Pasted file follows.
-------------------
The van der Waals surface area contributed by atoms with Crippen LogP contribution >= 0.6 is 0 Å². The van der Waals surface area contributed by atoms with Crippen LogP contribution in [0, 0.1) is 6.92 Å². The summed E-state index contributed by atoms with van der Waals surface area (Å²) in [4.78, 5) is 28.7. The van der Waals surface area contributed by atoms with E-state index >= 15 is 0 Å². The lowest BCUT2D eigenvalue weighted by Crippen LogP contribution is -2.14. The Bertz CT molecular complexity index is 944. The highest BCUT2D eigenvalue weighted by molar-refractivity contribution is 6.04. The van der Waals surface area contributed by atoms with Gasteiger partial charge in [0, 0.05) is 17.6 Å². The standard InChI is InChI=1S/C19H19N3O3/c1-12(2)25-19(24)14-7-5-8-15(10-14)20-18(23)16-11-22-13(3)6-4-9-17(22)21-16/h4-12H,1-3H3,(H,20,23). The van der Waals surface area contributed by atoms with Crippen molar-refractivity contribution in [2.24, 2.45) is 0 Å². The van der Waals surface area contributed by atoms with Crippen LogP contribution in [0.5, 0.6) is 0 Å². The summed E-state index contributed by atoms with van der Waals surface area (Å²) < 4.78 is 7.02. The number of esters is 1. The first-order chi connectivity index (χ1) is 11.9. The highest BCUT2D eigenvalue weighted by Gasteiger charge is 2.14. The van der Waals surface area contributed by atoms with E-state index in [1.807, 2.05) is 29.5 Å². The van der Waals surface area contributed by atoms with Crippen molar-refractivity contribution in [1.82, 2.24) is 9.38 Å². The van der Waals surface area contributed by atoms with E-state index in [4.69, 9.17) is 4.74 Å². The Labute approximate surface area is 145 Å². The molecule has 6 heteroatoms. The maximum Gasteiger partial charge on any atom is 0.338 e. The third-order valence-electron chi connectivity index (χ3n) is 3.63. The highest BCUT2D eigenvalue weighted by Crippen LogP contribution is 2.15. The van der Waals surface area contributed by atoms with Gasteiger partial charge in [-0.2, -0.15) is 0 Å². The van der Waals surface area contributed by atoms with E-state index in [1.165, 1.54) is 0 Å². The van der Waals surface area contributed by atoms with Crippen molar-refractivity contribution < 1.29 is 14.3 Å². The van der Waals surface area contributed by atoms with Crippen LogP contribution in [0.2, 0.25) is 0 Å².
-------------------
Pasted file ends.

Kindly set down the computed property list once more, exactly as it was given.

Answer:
The van der Waals surface area contributed by atoms with Crippen LogP contribution >= 0.6 is 0 Å². The van der Waals surface area contributed by atoms with Crippen LogP contribution in [0, 0.1) is 6.92 Å². The summed E-state index contributed by atoms with van der Waals surface area (Å²) in [4.78, 5) is 28.7. The van der Waals surface area contributed by atoms with E-state index >= 15 is 0 Å². The lowest BCUT2D eigenvalue weighted by Crippen LogP contribution is -2.14. The Bertz CT molecular complexity index is 944. The highest BCUT2D eigenvalue weighted by molar-refractivity contribution is 6.04. The van der Waals surface area contributed by atoms with Gasteiger partial charge in [0, 0.05) is 17.6 Å². The standard InChI is InChI=1S/C19H19N3O3/c1-12(2)25-19(24)14-7-5-8-15(10-14)20-18(23)16-11-22-13(3)6-4-9-17(22)21-16/h4-12H,1-3H3,(H,20,23). The van der Waals surface area contributed by atoms with Crippen molar-refractivity contribution in [2.24, 2.45) is 0 Å². The van der Waals surface area contributed by atoms with Crippen LogP contribution in [0.5, 0.6) is 0 Å². The summed E-state index contributed by atoms with van der Waals surface area (Å²) < 4.78 is 7.02. The number of esters is 1. The first-order chi connectivity index (χ1) is 11.9. The highest BCUT2D eigenvalue weighted by Gasteiger charge is 2.14. The van der Waals surface area contributed by atoms with E-state index in [1.807, 2.05) is 29.5 Å². The van der Waals surface area contributed by atoms with Crippen molar-refractivity contribution in [1.82, 2.24) is 9.38 Å². The van der Waals surface area contributed by atoms with E-state index in [4.69, 9.17) is 4.74 Å². The Labute approximate surface area is 145 Å². The molecule has 6 heteroatoms. The maximum Gasteiger partial charge on any atom is 0.338 e. The third-order valence-electron chi connectivity index (χ3n) is 3.63. The highest BCUT2D eigenvalue weighted by Crippen LogP contribution is 2.15. The van der Waals surface area contributed by atoms with Gasteiger partial charge in [-0.2, -0.15) is 0 Å². The van der Waals surface area contributed by atoms with E-state index in [1.165, 1.54) is 0 Å². The van der Waals surface area contributed by atoms with Crippen molar-refractivity contribution < 1.29 is 14.3 Å². The van der Waals surface area contributed by atoms with Crippen LogP contribution in [0.2, 0.25) is 0 Å².